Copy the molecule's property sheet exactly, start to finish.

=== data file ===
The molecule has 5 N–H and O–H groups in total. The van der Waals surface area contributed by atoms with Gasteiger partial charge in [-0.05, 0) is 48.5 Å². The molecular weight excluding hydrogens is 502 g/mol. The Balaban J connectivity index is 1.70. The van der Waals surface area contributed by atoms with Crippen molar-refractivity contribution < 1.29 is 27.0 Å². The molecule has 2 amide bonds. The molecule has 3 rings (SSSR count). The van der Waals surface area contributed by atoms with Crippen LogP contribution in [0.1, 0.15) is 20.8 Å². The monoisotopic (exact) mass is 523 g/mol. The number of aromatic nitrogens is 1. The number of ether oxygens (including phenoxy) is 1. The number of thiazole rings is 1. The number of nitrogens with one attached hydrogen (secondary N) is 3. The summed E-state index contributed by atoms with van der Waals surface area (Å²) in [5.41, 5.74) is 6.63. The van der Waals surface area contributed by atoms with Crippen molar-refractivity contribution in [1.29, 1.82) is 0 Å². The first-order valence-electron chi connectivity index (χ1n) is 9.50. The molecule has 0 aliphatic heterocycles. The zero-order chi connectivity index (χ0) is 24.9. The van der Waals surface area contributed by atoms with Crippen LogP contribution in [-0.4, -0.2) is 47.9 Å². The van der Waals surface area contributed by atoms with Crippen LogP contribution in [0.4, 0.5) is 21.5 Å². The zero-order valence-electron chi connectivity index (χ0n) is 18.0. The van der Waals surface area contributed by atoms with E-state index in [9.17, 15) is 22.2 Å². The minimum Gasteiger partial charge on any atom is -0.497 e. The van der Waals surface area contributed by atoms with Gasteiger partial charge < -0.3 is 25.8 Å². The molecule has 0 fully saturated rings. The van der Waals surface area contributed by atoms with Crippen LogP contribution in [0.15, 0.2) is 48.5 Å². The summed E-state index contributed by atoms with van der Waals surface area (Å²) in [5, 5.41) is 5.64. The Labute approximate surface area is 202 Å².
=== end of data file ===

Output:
The molecule has 5 N–H and O–H groups in total. The van der Waals surface area contributed by atoms with Gasteiger partial charge in [-0.05, 0) is 48.5 Å². The molecular weight excluding hydrogens is 502 g/mol. The Balaban J connectivity index is 1.70. The van der Waals surface area contributed by atoms with Crippen molar-refractivity contribution < 1.29 is 27.0 Å². The molecule has 2 amide bonds. The molecule has 3 rings (SSSR count). The van der Waals surface area contributed by atoms with Crippen LogP contribution in [0.1, 0.15) is 20.8 Å². The monoisotopic (exact) mass is 523 g/mol. The number of aromatic nitrogens is 1. The number of ether oxygens (including phenoxy) is 1. The number of thiazole rings is 1. The number of nitrogens with one attached hydrogen (secondary N) is 3. The summed E-state index contributed by atoms with van der Waals surface area (Å²) in [5.41, 5.74) is 6.63. The van der Waals surface area contributed by atoms with Crippen molar-refractivity contribution in [1.29, 1.82) is 0 Å². The first-order valence-electron chi connectivity index (χ1n) is 9.50. The molecule has 0 aliphatic heterocycles. The zero-order chi connectivity index (χ0) is 24.9. The van der Waals surface area contributed by atoms with Crippen LogP contribution in [-0.4, -0.2) is 47.9 Å². The van der Waals surface area contributed by atoms with Crippen LogP contribution in [0.4, 0.5) is 21.5 Å². The zero-order valence-electron chi connectivity index (χ0n) is 18.0. The van der Waals surface area contributed by atoms with E-state index in [9.17, 15) is 22.2 Å². The minimum Gasteiger partial charge on any atom is -0.497 e. The van der Waals surface area contributed by atoms with Gasteiger partial charge < -0.3 is 25.8 Å². The molecule has 0 fully saturated rings. The van der Waals surface area contributed by atoms with Crippen LogP contribution in [0.15, 0.2) is 48.5 Å². The summed E-state index contributed by atoms with van der Waals surface area (Å²) in [5, 5.41) is 5.64. The Labute approximate surface area is 202 Å².